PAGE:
Last Sunday’s BETA Spaces 2010 didn’t disappoint as we all got what we were looking for. Organized by the all-volunteer organization Arts In Bushwick, BETA Spaces (Bushwick Exhibition Triangle of Alternative Spaces) offered the public a big block party full of art. A truly overwhelming affair with more than 50 exhibitions spread out across galleries, studios, apartments, temporary locations, and any place else that could possibly contain art, it displayed the works of 400 artists in a fantastic collaboration between curators, artists, and art fans of all kind.

This edition of the festival focused on curatorial experimentation and collaboration, encouraging emerging and first-time curators to think outside the box in order to present non-traditional exhibition venues and creating new contexts for their artwork.

One of the best examples of this philosophy was Sparkle Motion 2, a fun exhibition hosted inside of a delivery truck parked on Grattan Street in front of a fabulous street art piece by Belgian artist Roa. The idea of an exhibition inside a truck is not really new. It was done some years earlier by many artists, including Tomiko Jones, who tired of not having many opportunities to show art in traditional venues decided to curate a show in a rented a U-Haul truck in Seattle. In that particular case, a good selection of works, plus a great use of the free online social networks, and a captivating story (who doesn’t like the idea of an exhibition in a U-Haul) proved successful.

Sparkle Motion

Sparkle Motion

Sparkle Motion 2 was an honest and entertaining effort to fill the street with glitter and bling. They accomplished their goal, as everybody walked out of the truck smiling and talking about what they just viewed. But the art didn’t deliver … the unexciting “Kiss Peanuts” by Sam Simon or the work of Wink Wink Pony only made the terrific photos of Gabriel Garcia Roman look bad.

Much more interesting was the work of Lori Kirkbride on display at her studio next door. A beautiful group of works composed of complex layers of simple shapes and psychedelic compositions. They are painted in bright colors that seem to flow over monochromatic backgrounds. The use of a thick final layer of resin seals in the vibrancy and made all the pieces shine while giving a curious and solid visual effect. Born in Ohio, this young artist has been working in Brooklyn for the last seven years and has shown her work all over the country.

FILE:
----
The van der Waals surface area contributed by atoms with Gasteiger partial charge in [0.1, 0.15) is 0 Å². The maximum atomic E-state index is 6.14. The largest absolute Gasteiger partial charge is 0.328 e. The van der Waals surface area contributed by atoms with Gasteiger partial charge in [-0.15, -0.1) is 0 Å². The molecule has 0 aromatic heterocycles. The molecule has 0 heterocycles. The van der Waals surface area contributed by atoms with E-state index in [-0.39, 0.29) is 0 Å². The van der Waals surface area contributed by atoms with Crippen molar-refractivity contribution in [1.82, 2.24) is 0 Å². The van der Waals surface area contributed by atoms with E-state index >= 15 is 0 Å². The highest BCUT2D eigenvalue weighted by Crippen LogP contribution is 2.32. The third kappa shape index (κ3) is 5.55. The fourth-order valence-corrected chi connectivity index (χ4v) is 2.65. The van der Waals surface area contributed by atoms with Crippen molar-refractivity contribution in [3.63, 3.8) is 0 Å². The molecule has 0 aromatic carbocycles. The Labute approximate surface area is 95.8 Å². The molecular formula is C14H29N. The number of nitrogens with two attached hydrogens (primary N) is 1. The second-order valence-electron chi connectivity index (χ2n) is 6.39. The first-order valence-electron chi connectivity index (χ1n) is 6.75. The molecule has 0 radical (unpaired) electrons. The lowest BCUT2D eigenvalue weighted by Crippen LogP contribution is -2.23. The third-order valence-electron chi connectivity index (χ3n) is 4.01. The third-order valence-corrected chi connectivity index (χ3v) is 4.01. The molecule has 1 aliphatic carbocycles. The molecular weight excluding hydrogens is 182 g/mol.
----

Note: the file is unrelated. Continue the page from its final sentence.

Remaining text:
Lori Kirkbride

Also in the same building on Bogart, which I coincidentally noticed was tagged by Buff Monster, I discovered the delicate work of artist and filmmaker Peter Calvin. Dominated by female figures, his paintings insinuate more than they tell. He is a true master of the mixed media (charcoal, graphite, acrylics…) and he effectively uses his brush, dripping, and monochromatic areas in his compositions … all of this gives a subtle and poetic result.

Peter Calvin

Far less exciting were the works of The International Society for the Promotion and Recognition of the Collaborative ART GANG BANG. They have reinforced in my mind that a good idea is not enough, especially when it’s executed with minimal ability. People should realize once and for all, that the exquisite corpse is a fun pastime but even the Surrealists stopped doing it decades ago.

One thing that surprised me was the huge amount of artwork that explored new technologies, media, and some good old fashioned hardware. If BETA was a living creature it would live off of DIY and it would live somewhere that scream low budget. But in the middle of these attempts, some projects did stand out.

I Fall, I Flow, I Melt was curated by Karen Y. Chan and showed a hypnotic and highly suggestive group of work that played with video, light, and sound. Artists like Yoon Cho, Frank Zadlo or even Chan herself, created elegant works that may have not been easy to read but they drew me in and encouraged me to decode them even in the midst of this laid back and casual festival.


In between over-sized kaleidoscopes, street DJ’s, and other diversions, I also found myself totally captivated by the works of Michael Alan and his “Living Installation” at the Eastern District Gallery. Though not officially part of BETA, geographically it was in the middle of the full-blown frenzy so it felt like it was part of the action. His work is a mix of different media exploring the human body in an abstract way. Full of movement, his fine lines seemed to dance over the surface, as if the shapes were creating sinuous poses frozen in time with some added splats and touches of color. The only thing I’ll add is that I arrived at the space around 2pm and got the feeling that I had already missed something, turns out there was a performance I never saw.

I applaud the ambition of Arts in Bushwick in organizing an event like BETA. Coordinating diverse groups working with augmented reality interventions to a panel of discussions with local curators, music, and exhibitions must have been exhausting, but in my opinion, it was totally worth it.

The 2010 BETA Space exhibition festival was organized by Arts in Bushwick and took place this past Sunday, November 14 in Bushwick, Brooklyn.

Jorge Martin Vila is an independent curator born in Spain and living in Brooklyn. He writes about art for a variety of media, and assists in the production and exhibition of artwork. He also blogs at

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